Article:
From 1980 to 2012 across the whole economy, output per hour worked increased 85%. In manufacturing output per hour climbed 189%.
While this level of productivity increase is admirable, it comes at a cost, according to Charles Kenny, in an article on BloombergBusinessWeek.
It means that factory jobs are far and few between and will not return to former levels. Kenny notes that more than half of all people still employed in the U.S. manufacturing sector work in such services as management, technical support, and sales.
It’s this situation that has Kenny questioning the wisdom of placing hope in the manufacturing sector as President Obama is expected to do in tonight’s State of the Union speech.
The president is one of many politicians of both parties as well as pundits who think manufacturing deserves special treatment. But this factory obsession is based on flawed economics. As the Brookings Institute economist Justin Wolfers asked recently, “What’s with the political fetish for manufacturing? Are factories really so awesome?”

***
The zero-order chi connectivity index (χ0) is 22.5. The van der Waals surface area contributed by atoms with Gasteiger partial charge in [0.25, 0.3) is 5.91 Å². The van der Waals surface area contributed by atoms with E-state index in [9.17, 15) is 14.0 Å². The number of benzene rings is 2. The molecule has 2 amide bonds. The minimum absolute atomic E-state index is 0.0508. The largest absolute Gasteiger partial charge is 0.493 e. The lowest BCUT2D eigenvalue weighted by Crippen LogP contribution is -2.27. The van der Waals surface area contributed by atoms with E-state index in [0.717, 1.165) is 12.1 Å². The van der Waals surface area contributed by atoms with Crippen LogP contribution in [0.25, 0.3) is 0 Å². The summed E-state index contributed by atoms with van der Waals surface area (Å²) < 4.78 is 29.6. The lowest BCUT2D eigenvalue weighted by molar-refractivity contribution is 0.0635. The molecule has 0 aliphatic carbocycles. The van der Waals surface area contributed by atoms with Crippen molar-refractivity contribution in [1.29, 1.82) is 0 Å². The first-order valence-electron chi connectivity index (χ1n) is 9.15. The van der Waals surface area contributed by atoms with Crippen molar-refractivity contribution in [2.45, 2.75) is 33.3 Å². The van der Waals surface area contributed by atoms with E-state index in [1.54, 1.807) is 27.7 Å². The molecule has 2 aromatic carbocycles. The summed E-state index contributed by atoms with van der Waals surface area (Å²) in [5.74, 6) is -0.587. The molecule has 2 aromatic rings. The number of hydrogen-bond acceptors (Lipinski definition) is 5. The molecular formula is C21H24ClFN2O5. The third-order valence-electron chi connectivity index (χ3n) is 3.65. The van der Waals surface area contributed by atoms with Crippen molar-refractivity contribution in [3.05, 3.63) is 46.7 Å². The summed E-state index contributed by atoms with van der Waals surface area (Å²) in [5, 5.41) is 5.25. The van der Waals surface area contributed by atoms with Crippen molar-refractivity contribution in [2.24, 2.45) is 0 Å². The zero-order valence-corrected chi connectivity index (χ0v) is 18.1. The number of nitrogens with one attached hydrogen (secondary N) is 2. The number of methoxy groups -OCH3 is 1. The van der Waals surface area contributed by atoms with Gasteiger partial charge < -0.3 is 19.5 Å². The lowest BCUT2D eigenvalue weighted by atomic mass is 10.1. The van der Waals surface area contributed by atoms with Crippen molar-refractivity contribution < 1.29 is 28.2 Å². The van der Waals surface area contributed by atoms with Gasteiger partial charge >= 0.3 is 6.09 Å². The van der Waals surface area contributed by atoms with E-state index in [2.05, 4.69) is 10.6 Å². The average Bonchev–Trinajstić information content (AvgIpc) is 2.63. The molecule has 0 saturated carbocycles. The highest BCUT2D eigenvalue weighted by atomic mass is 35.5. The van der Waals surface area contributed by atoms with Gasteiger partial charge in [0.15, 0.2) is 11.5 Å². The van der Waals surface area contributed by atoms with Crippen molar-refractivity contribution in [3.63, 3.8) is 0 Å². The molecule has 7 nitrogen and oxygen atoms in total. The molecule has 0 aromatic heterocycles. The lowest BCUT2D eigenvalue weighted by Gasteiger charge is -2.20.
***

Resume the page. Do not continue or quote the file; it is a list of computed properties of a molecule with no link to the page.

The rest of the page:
Not really—at least not for the U.S. in 2014. Any attempt to draw lessons from the 1950s, when many a high school-educated (white, male) person got a job in a factory and joined the middle class, doesn’t account for the changes in the U.S. and global economy since the middle of the last century. While it’s smart to focus on creating more stable, remunerative jobs, few of them are likely to come from manufacturing.
For more, read Factory Jobs Are Gone. Get Over It on BloombergBusinessWeek.